Background The optimal dose (300IR) of a five-grass pollen sublingual immunotherapy tablet in terms of efficacy was previously demonstrated from the first pollen season.
Objective Here, we aim to confirm whether this dose remained optimal during the peak of the pollen season by assessing the efficacy and quality of life data.
Methods A total of 628 subjects with grass pollen rhinoconjunctivitis were randomized in a double-blind, placebo-controlled, multi-centre, pan-European trial. Subjects received once-daily tablets (Stallergenes, Antony, France) of 100IR, 300IR, 500IR or placebo, starting 4 months before and throughout the 2005 grass pollen season. The pollen season was defined as the first day of 3 consecutive days with a grass pollen count above 30 grains/m3 of air, recorded using Hirst-type volumetric pollen traps, to the last day before 3 consecutive days with a pollen count below 30 grains/m3.
Results The grass pollen season lasted an average of 30 days, with a peak of 12 days. The mean treatment duration before the grass pollen season was similar in the four treatment groups (121.4±31.1 to 128.6±15.4 days in the safety population). Both the 300IR and 500IR groups had highly significant improvements in Rhinoconjunctivitis Total Symptom Score (RTSS) vs. placebo at the peak pollen season (P=0.0005 and 0.0014, respectively), which agreed with improvements in RTSS in the primary evaluations. The average RTSS scores were slightly elevated during the peak pollen season in all treatment groups. The overall Rhinoconjunctivitis Quality of Life Questionnaire score confirmed the optimal dosage 300IR at peak (P<0.0001) and at the end (P0.0031) of the pollen season. All doses were well tolerated.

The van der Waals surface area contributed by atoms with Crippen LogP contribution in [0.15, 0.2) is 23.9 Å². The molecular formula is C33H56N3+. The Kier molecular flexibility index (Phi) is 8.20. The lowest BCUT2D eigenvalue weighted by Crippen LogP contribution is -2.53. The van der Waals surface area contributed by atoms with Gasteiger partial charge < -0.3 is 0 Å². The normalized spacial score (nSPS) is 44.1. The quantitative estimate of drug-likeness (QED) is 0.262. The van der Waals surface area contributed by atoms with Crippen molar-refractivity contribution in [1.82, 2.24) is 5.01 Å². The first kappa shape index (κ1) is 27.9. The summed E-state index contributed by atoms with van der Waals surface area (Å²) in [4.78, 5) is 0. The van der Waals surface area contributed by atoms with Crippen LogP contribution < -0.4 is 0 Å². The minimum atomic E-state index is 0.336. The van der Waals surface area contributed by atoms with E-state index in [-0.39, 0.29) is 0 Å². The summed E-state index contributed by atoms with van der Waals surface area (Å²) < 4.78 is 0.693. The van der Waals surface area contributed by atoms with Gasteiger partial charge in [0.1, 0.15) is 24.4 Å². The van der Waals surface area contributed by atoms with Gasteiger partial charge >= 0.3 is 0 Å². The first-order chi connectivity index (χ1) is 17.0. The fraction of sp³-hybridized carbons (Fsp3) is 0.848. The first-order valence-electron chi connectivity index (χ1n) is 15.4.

Conclusion At the peak pollen season, the efficacy and quality of life data for both 300IR and 500IR groups was significantly improved vs. the placebo group. These results confirm the conclusions of the primary evaluations and validate the use of 300IR tablets for clinical practice.